Andy: I don’t understand what Bryson is doing. It seems like he is trying to end his career early with the way he has approached his body and recovery. Southern Hills should suit Tiger really well as I talked about in our preview podcast. I think this is his best shot at a major in 2022 thanks to the combination of the wide corridors, warm weather, small approach targets, and short grass around the greens.
Meg: Tiger. It’s surprising and concerning Bryson’s going to give it a go just a few weeks after surgery on his wrist. Maybe the short grass around the greens will be less stress on the wrist, but with wedge play having a big role this week, I’ll take Tiger’s short game and uninjured hands over Bryson’s full length wedges and barely healed stitches.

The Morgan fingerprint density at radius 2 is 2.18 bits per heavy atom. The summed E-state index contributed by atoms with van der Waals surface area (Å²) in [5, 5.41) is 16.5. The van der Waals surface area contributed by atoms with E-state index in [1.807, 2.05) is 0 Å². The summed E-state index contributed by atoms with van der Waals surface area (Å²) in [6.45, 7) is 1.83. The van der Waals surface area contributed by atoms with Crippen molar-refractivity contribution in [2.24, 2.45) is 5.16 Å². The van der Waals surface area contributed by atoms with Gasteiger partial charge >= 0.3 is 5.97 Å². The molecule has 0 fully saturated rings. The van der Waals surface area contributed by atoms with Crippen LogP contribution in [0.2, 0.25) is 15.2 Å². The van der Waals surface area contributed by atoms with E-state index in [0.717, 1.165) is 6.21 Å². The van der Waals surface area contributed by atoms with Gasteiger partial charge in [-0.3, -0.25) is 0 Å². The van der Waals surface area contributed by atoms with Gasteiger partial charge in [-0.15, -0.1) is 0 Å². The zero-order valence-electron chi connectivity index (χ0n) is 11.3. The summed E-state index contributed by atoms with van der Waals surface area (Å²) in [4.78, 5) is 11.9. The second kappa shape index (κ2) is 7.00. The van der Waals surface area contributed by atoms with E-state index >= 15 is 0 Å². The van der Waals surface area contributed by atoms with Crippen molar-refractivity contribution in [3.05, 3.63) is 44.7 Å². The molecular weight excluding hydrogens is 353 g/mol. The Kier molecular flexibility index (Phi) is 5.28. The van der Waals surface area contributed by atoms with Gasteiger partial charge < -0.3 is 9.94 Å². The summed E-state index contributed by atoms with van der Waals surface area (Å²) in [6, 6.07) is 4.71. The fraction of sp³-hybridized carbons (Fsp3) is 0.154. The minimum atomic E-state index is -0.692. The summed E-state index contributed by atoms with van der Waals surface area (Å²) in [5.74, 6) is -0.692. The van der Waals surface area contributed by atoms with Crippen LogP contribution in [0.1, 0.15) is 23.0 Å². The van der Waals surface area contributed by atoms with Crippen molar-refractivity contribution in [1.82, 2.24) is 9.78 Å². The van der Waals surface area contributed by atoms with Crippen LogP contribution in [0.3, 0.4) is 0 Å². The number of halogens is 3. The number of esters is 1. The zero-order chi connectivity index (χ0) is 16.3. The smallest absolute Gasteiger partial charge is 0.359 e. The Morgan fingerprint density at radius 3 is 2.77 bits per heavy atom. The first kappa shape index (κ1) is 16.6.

One thing about Southern Hills you’re most excited to see:
Meg: Holes 10-12 will make or break a player’s back nine. With a solid breeze, 11 could wreak havoc on players as Andy discussed with Southern Hills Head Superintendent Russ Meyers back in 2019.
Andy: The cadence of the finish at Southern Hills. It’s a really nice mix of gettable holes and “hold on tight” holes. It really starts with 13, a scoreable par 5, followed by a brutal par 3, a shortish par-4 15th, a long par-4 16th, a short par-4 17th and the brute par-4 18th. It could lead to a lot of leaderboard jostling late on Saturday and Sunday.
Will: Someone is going to have a chip roll back to his feet two or three times and I cannot wait for the highlight.